Cleaning your ears
- Clean your ears with extra care. Wipe the outer ear with a washcloth or tissue. Do not put anything into your ear smaller than your elbow. Do not use Q-tips, bobby pins or sharp pointed objects to clean your ears. These objects may injure the ear canal or eardrum.
- Earwax is the ear's mechanism for self cleaning. If you have a build-up of wax that is blocking your hearing, see your doctor to have it removed.
- If you experience itching or pain in your ears, consult with your primary care physician to determine the appropriate treatment and to determine if you need to see a specialist.
- If you have pierced ears, clean your earrings and earlobes regularly with rubbing alcohol.
Illness and Medications
- Reduce the risk of ear infections by treating upper respiratory (ears, nose, throat) infections promptly.
- Some illnesses and medical conditions can affect your hearing. If you experience sudden hearing loss or have constant noise in your ears or head, see an ear doctor promptly.
- Drainage from the ear is not normal and usually suggests infection. See your doctor as soon as possible.
- Some medications can affect hearing. Take medications only as directed, and consult your doctor if you experience unusual hearing, balance problems, or ringing in the ears.
- Check it out : Ear shape can tell a lot about your character.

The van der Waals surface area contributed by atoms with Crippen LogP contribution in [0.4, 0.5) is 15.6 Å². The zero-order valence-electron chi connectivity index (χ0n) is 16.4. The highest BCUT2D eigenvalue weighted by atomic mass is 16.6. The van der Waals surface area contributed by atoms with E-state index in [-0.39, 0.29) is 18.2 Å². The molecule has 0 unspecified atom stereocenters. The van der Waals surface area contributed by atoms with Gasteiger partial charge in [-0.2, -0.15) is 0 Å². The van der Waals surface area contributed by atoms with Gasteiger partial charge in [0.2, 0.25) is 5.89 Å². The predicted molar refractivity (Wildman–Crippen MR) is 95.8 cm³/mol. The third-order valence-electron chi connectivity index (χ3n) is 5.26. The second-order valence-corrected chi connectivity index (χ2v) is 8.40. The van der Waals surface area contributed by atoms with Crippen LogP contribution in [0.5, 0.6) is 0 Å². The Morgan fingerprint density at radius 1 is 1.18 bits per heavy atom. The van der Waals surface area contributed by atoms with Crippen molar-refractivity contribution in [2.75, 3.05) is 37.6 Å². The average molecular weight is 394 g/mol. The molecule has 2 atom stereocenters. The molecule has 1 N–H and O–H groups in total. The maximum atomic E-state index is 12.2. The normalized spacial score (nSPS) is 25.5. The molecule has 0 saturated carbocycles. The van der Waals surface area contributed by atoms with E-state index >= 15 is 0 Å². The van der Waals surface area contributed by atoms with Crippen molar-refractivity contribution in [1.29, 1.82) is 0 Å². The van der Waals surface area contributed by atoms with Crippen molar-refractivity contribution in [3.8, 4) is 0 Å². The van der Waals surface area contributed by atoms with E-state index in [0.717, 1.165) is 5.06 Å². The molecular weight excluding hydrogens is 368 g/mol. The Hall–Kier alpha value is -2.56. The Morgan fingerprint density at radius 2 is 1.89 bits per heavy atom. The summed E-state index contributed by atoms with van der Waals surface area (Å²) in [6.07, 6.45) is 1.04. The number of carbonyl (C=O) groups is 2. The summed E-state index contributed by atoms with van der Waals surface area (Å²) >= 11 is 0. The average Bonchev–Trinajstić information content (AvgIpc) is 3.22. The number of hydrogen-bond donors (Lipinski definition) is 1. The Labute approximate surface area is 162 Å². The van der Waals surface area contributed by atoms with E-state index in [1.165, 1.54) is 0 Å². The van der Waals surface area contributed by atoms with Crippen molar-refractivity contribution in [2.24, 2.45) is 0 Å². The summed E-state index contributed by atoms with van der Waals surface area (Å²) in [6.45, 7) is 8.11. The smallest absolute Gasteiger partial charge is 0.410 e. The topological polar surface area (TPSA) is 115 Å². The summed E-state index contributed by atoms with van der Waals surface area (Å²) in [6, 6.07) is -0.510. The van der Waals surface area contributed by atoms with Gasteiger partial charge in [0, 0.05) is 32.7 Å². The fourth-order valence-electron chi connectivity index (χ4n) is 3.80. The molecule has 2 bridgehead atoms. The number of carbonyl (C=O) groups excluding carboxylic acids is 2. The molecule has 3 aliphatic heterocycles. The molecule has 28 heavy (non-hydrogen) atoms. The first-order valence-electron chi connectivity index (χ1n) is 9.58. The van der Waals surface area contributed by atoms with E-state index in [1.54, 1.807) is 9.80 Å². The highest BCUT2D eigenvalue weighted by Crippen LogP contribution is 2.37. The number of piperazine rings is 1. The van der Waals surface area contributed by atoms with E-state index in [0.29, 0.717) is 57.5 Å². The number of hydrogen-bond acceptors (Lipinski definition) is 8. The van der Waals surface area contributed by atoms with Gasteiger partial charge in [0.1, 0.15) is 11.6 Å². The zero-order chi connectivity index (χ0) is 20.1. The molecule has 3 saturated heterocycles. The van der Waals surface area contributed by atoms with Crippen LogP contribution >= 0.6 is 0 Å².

- At home or work, wear hearing protection during exposure to loud levels of noise. This includes mowing the lawn, leaf blowing or using power tools. By law, a noisy work environment requires use of hearing protection. Hunting shops and some garden centers carry ear-protecting headgear.
- Ear buds, such as those that come with an IPOD or MP3 player, do not protect your hearing. Also, listening to music while using power tools is dangerous to your hearing and should be avoided.
- Please buy: Earbuds for Small Ears
- When using stereos and home theater systems, avoid high volume levels. If you think it is too loud, it probably is.
- When using personal sound systems, the volume should be at a comfortable level. If someone else can hear what you are listening to, the volume is too high. Remove the headphones from time to time to give your ears a rest.
- Wear earplugs at rock concerts, nightclubs and motor sporting events.
- Keep automobile sound systems at sensible volumes. This can help you avoid hearing damage and allow you to hear and yield to emergency vehicles.